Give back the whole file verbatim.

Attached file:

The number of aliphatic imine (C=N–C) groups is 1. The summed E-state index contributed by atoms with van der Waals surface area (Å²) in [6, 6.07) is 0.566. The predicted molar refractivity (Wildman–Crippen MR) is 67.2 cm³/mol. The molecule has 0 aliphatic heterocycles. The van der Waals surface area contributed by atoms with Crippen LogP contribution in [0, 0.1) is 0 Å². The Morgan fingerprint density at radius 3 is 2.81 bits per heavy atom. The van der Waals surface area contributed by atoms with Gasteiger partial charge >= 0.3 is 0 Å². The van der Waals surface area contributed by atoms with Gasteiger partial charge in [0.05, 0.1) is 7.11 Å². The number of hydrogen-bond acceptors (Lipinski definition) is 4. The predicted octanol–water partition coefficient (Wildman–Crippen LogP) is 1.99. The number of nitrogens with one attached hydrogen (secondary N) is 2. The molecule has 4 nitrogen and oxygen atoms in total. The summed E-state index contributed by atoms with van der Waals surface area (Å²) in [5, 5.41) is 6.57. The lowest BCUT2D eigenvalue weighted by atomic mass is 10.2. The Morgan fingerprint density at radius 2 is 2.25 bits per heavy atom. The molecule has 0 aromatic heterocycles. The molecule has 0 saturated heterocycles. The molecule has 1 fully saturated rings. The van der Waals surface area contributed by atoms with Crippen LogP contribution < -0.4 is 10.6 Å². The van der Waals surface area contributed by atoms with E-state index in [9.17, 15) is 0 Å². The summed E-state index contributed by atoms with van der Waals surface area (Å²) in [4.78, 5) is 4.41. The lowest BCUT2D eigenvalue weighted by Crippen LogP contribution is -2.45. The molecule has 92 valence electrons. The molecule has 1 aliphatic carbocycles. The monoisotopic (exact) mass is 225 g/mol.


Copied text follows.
The number of aliphatic imine (C=N–C) groups is 1. The summed E-state index contributed by atoms with van der Waals surface area (Å²) in [6, 6.07) is 0.566. The predicted molar refractivity (Wildman–Crippen MR) is 67.2 cm³/mol. The molecule has 0 aliphatic heterocycles. The van der Waals surface area contributed by atoms with Crippen LogP contribution in [0, 0.1) is 0 Å². The Morgan fingerprint density at radius 3 is 2.81 bits per heavy atom. The van der Waals surface area contributed by atoms with Gasteiger partial charge >= 0.3 is 0 Å². The van der Waals surface area contributed by atoms with Gasteiger partial charge in [0.05, 0.1) is 7.11 Å². The number of hydrogen-bond acceptors (Lipinski definition) is 4. The predicted octanol–water partition coefficient (Wildman–Crippen LogP) is 1.99. The number of nitrogens with one attached hydrogen (secondary N) is 2. The molecule has 4 nitrogen and oxygen atoms in total. The summed E-state index contributed by atoms with van der Waals surface area (Å²) in [5, 5.41) is 6.57. The lowest BCUT2D eigenvalue weighted by atomic mass is 10.2. The Morgan fingerprint density at radius 2 is 2.25 bits per heavy atom. The molecule has 0 aromatic heterocycles. The molecule has 0 saturated heterocycles. The molecule has 1 fully saturated rings. The van der Waals surface area contributed by atoms with Crippen LogP contribution < -0.4 is 10.6 Å². The van der Waals surface area contributed by atoms with E-state index in [9.17, 15) is 0 Å². The summed E-state index contributed by atoms with van der Waals surface area (Å²) in [4.78, 5) is 4.41. The lowest BCUT2D eigenvalue weighted by Crippen LogP contribution is -2.45. The molecule has 92 valence electrons. The molecule has 1 aliphatic carbocycles. The monoisotopic (exact) mass is 225 g/mol.